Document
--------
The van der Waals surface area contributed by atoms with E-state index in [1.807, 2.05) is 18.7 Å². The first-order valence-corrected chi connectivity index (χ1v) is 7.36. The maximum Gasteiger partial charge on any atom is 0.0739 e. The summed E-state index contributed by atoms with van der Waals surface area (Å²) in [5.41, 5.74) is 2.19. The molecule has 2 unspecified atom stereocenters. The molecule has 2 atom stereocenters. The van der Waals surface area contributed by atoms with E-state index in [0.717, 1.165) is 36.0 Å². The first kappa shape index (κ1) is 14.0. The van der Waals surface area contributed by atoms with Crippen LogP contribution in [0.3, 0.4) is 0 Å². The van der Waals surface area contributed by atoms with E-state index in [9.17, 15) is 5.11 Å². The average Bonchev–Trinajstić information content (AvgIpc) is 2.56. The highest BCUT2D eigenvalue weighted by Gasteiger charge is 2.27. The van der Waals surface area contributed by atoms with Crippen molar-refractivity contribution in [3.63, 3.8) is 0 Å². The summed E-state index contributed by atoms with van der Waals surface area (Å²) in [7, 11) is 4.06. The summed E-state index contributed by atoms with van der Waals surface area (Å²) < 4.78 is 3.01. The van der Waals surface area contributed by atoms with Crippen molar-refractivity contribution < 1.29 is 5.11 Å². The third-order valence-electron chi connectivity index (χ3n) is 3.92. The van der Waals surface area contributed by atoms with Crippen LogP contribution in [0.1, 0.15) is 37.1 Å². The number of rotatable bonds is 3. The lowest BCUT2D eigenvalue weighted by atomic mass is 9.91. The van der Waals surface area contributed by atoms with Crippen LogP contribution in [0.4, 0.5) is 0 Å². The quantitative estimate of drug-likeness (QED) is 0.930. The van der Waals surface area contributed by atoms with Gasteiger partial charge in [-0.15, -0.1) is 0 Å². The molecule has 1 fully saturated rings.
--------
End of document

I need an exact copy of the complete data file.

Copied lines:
The van der Waals surface area contributed by atoms with E-state index in [1.807, 2.05) is 18.7 Å². The first-order valence-corrected chi connectivity index (χ1v) is 7.36. The maximum Gasteiger partial charge on any atom is 0.0739 e. The summed E-state index contributed by atoms with van der Waals surface area (Å²) in [5.41, 5.74) is 2.19. The molecule has 2 unspecified atom stereocenters. The molecule has 2 atom stereocenters. The van der Waals surface area contributed by atoms with E-state index in [0.717, 1.165) is 36.0 Å². The first kappa shape index (κ1) is 14.0. The van der Waals surface area contributed by atoms with Crippen LogP contribution in [0.3, 0.4) is 0 Å². The van der Waals surface area contributed by atoms with E-state index in [9.17, 15) is 5.11 Å². The average Bonchev–Trinajstić information content (AvgIpc) is 2.56. The highest BCUT2D eigenvalue weighted by Gasteiger charge is 2.27. The van der Waals surface area contributed by atoms with Crippen molar-refractivity contribution in [3.63, 3.8) is 0 Å². The summed E-state index contributed by atoms with van der Waals surface area (Å²) in [7, 11) is 4.06. The summed E-state index contributed by atoms with van der Waals surface area (Å²) < 4.78 is 3.01. The van der Waals surface area contributed by atoms with Crippen molar-refractivity contribution < 1.29 is 5.11 Å². The third-order valence-electron chi connectivity index (χ3n) is 3.92. The van der Waals surface area contributed by atoms with Crippen LogP contribution in [0.1, 0.15) is 37.1 Å². The number of rotatable bonds is 3. The lowest BCUT2D eigenvalue weighted by atomic mass is 9.91. The van der Waals surface area contributed by atoms with Crippen LogP contribution in [0.4, 0.5) is 0 Å². The quantitative estimate of drug-likeness (QED) is 0.930. The van der Waals surface area contributed by atoms with Gasteiger partial charge in [-0.15, -0.1) is 0 Å². The molecule has 1 fully saturated rings.